Programming Web Services for WebLogic Server
When you use the
jwsc Ant task to compile and package a WebLogic Web Service, the task packages it as part of an Enterprise Application. The Web Service itself is packaged inside the Enterprise application as either an EJB JAR or a Web application WAR file, depending on the Web Service implementation. Therefore, basic administration of Web Services is very similar to basic administration of standard J2EE applications and modules. These standard tasks include:
Warning: If you used the
@Policy annotation in your Web Service to specify an associated WS-Policy file at the time you programmed the JWS file, you cannot change this association at run-time using the Administration Console or other administrative tools. You can only associate a new WS-Policy file, or disassociate one you added at run-time.
The BEA WebLogic Server Administration Console is a Web browser-based, graphical user interface you use to manage a WebLogic Server domain, one or more WebLogic Server instances, clusters, and applications, including Web Services, that are deployed to the server or cluster.
One instance of WebLogic Server in each domain is configured as an Administration Server. The Administration Server provides a central point for managing a WebLogic Server domain. All other WebLogic Server instances in a domain are called Managed Servers. In a domain with only a single WebLogic Server instance, that server functions both as Administration Server and Managed Server. The Administration Server hosts the Administration Console, which is a Web Application accessible from any supported Web browser with network access to the Administration Server.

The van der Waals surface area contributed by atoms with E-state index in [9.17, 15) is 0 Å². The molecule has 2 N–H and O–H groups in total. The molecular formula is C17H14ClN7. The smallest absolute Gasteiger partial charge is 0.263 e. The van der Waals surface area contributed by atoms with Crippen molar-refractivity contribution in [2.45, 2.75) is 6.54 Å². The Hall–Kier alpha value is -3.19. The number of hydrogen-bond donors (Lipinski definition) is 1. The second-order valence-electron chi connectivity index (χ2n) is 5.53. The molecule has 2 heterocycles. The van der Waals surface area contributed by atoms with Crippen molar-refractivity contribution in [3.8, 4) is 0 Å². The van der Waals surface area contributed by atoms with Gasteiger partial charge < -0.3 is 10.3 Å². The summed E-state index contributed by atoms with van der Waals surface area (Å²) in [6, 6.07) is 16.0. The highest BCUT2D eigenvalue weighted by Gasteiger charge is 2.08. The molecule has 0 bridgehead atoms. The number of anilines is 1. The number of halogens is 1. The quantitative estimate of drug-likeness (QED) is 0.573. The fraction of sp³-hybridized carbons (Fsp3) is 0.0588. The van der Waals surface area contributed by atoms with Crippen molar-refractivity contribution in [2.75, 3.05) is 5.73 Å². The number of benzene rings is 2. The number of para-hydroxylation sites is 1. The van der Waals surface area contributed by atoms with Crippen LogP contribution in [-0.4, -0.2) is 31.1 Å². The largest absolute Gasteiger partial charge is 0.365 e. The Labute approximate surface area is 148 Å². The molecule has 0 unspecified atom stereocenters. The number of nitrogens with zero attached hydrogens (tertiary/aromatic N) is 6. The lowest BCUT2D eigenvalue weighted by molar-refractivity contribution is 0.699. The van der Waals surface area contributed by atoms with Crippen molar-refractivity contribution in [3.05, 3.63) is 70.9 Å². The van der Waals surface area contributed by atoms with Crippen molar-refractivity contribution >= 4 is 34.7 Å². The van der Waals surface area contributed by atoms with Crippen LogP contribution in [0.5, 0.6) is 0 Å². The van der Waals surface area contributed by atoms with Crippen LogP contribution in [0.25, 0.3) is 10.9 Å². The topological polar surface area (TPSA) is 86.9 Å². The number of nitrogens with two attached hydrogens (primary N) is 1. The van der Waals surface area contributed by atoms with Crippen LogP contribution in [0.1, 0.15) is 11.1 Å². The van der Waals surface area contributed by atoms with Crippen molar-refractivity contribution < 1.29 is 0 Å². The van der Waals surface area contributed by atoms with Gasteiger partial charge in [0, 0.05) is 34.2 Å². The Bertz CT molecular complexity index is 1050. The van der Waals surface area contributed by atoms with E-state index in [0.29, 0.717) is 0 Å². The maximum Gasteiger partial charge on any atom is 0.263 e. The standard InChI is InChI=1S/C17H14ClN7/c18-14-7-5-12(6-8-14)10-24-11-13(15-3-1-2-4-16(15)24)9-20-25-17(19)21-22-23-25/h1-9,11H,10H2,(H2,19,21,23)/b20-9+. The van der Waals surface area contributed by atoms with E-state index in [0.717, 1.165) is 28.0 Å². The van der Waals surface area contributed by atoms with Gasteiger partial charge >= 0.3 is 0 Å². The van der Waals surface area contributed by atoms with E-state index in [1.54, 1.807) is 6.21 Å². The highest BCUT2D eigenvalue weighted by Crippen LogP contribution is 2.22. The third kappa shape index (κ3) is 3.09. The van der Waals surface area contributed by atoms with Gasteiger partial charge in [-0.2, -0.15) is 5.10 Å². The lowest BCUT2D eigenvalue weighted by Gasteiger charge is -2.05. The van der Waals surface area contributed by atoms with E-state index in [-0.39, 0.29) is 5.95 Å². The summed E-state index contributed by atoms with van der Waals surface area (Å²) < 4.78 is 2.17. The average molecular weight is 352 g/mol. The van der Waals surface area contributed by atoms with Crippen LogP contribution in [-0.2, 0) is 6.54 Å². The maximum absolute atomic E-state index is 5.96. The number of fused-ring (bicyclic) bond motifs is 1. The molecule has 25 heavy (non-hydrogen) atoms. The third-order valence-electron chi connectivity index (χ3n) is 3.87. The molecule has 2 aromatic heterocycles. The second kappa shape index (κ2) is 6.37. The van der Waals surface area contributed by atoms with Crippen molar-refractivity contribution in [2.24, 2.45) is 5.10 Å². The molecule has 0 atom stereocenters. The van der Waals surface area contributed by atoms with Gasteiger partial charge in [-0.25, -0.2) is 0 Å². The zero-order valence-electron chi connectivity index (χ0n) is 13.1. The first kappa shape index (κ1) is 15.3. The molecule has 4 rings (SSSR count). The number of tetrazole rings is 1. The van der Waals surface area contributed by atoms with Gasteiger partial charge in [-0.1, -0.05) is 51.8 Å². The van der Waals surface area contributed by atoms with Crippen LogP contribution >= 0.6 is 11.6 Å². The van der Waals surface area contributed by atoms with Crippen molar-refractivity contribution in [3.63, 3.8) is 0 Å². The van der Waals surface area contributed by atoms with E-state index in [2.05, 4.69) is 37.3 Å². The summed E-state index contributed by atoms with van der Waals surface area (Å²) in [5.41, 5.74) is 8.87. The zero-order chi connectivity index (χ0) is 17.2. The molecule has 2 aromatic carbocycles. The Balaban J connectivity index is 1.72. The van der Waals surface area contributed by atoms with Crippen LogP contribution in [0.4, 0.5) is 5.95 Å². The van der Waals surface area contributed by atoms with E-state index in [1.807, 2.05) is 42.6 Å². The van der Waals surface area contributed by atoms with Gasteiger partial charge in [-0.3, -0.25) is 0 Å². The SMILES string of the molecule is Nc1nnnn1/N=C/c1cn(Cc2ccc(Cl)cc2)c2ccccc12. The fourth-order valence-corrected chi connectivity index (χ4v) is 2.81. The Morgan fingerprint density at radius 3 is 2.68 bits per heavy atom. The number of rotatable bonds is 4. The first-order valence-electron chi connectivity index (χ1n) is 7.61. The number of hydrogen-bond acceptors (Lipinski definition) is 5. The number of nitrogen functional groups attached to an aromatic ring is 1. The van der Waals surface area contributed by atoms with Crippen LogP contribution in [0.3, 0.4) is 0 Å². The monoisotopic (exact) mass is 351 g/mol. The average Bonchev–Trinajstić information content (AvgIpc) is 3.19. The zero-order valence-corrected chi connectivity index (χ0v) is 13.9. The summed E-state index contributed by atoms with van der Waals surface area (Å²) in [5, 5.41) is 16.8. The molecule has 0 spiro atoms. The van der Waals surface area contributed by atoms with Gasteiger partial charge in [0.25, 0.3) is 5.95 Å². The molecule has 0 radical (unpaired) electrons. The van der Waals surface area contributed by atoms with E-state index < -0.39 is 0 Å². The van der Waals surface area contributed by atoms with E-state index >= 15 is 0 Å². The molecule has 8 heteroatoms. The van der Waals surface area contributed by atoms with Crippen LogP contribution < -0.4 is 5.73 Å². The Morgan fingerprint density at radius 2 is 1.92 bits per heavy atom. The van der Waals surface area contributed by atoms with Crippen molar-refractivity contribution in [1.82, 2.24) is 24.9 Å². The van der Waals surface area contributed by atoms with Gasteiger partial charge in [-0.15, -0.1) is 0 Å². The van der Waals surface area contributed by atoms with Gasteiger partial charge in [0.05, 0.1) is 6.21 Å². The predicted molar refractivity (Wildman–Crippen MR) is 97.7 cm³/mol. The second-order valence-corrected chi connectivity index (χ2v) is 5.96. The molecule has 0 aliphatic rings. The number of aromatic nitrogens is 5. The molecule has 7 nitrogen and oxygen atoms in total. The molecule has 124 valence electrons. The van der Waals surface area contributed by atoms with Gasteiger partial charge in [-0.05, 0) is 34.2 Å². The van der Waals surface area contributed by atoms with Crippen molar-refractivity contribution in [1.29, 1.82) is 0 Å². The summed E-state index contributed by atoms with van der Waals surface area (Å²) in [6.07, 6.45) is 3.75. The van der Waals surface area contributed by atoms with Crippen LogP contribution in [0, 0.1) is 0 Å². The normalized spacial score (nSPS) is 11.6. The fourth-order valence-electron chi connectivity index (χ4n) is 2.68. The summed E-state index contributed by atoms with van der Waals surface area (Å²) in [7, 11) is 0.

hostrefers to the computer on which the Administration Server is running.
portrefers to the port number where the Administration Server is listening for connection requests. The default port number for the Administration server is 7001.
Web Services are typically deployed to WebLogic Server as part of an Enterprise Application. The Enterprise Application can be either archived as an EAR, or be in exploded directory format. The Web Service itself is packaged as either a Web Application or an EJB, depending on its implementation. The Web Service can be in archived format (WAR or JAR file, respectively) or as an exploded directory.
It is not required that a Web Service be installed as part of an Enterprise application; it can be installed as just the Web Application or EJB. However, BEA recommends that users install the Web Service as part of an Enterprise application. The WebLogic Ant task used to create a Web Service,
jwsc, always packages the generated Web Service into an Enterprise application.
To view and update the Web Service-specific configuration information about a Web Service using the Administration Console, click on the Deployments node in the left pane and, in the Deployments table that appears in the right pane, find the Enterprise application in which the Web Service is packaged. Expand the application by clicking the